Alexza investors right to be agitated over FDA rebuff
Alexza Pharmaceuticals has a lot to worry about right now. Not only has the FDA refused to grant approval for its lead product, an inhaled version of the schizophrenia drug loxapine, but mutterings are growing louder about partner Valeant Pharmaceuticals’ commitment to the project.
Alexza has yet to sit down with the FDA to discuss the complete response letter and any path forward, but investors clearly fear the worst. Shares in the California company have more than halved in value since the regulator’s decision was announced on Monday, closing at a record low of $1.34 yesterday. A recovery could be hard to come by.
AZ-004 comprises the anti-psychotic loxapine reformulated with the company’s Staccato technology, delivered via an inhaler device. The company filed for approval in December to market the product as a rapid treatment for agitation in patients with schizophrenia or bipolar disorder (Event - Alexza hopes for unhindered approval of inhaled antipsychotic, September 20, 2010).
The FDA’s main safety concerns stem from phase I studies conducted in asthma and COPD patients. In these trials patients in both groups, given either AZ-004 or an inhaled dummy drug using the same device, experienced a decrease in lung function. Alexza anticipates that AZ-004 could affect lung function in these patients, but believes this is easily controlled with a bronchodilator. The reading in the placebo group is harder to explain.
On a conference call Thomas King, the company’s chief executive officer, said they were surprised with the questions on pulmonary safety, considering the FDA has not once raised this as an issue in discussions over the previous few years.
The regulator and Alexza have a fundamentally different view on what the studies show, he said, and this will no doubt be a key topic for debate in any meeting.
Other issues relate to stability studies and manufacturing approval, but it is likely that pulmonary safety is the key concern which could affect the remainder of the company’s pipeline.
Mr King said he did not believe this news “indicts” the whole Staccato platform, but acknowledged pulmonary safety has been an issue recently.
Winning approval for reformulated drugs is certainly not low risk; throw the inhaled issue into the mix and Alexza could have some convincing to do, unfortunately just the sort of hurdles that some have been anticipating (Alexza deals fails to excite but caution may be justified for now, February 11, 2010).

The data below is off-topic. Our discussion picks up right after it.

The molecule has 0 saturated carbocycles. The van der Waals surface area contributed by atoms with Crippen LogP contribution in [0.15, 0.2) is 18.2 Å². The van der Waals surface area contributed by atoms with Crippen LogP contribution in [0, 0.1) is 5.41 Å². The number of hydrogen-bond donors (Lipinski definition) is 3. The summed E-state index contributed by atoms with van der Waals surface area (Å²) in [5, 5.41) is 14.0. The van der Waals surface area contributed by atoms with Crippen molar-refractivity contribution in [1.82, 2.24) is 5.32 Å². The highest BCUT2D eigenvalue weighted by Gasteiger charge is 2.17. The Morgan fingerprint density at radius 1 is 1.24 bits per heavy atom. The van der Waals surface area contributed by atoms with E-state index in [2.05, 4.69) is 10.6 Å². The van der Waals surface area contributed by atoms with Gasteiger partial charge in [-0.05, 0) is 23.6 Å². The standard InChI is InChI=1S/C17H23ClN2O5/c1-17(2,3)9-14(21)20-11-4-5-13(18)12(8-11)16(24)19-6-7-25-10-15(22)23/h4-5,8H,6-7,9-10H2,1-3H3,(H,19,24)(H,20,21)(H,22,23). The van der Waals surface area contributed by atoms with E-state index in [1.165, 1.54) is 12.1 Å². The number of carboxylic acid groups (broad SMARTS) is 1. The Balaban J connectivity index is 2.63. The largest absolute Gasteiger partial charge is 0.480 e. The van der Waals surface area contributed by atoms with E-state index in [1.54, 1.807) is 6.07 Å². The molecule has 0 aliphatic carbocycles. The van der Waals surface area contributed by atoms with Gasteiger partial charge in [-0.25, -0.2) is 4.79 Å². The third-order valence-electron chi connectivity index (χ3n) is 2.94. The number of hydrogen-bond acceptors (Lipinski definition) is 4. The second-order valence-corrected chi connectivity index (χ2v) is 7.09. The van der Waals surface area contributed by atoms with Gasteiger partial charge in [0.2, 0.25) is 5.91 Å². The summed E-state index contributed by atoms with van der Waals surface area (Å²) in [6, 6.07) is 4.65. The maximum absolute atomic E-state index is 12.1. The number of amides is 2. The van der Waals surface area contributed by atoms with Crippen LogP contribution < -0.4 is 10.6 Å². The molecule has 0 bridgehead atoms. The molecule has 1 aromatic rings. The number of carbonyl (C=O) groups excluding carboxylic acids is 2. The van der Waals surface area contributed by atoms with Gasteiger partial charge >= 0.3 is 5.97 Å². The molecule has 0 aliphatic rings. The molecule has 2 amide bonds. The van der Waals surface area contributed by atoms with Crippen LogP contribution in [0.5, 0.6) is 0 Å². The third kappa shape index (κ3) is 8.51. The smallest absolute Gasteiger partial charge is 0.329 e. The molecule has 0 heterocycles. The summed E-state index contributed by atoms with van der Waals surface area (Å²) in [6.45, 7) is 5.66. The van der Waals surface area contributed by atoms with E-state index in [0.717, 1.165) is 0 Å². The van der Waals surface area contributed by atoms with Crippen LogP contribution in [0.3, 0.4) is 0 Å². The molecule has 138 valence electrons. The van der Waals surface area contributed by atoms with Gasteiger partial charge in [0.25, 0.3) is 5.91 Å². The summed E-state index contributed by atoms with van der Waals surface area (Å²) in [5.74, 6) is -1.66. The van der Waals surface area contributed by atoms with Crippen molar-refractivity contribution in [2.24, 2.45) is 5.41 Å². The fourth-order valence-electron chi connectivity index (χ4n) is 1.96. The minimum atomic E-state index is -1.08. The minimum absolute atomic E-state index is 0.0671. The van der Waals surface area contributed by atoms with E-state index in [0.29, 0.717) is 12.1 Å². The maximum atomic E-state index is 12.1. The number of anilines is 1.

The company probably has around $40m cash, but with analysts saying a one-year delay is the best-case scenario funding could soon become another headache.
Alexza sold US rights to AZ-004 to Biovail earlier this year, now owned by the larger Valeant. Under the terms of the deal no more cash will change hands until approval is granted, and up until then the financial obligations lie with Alezxa.
As such Valeant will not be in any hurry to make a decision. Unfortunately, the omens do not look good. In a research note published yesterday analysts at RBC wrote that chief executive Mike Pearson has indicated his interest in AZ-004 is “limited”, because of the extra cost of having to build a hospital sales force.
Analysts who previously followed Biovail were pencilling in sales of $112m by 2016, which would make the product one of the new company's biggest growth drivers, according to EvaluatePharma. The fact that Valeant shares failed to react to the news - the has stock actually climbed since to close at a record high of C$28.28 yesterday - suggests expectations were already low and investor interest is limited.
Unless the FDA makes a swift U-turn, it sounds like Mr Pearson will not need much of an excuse to bid farewell to this deal.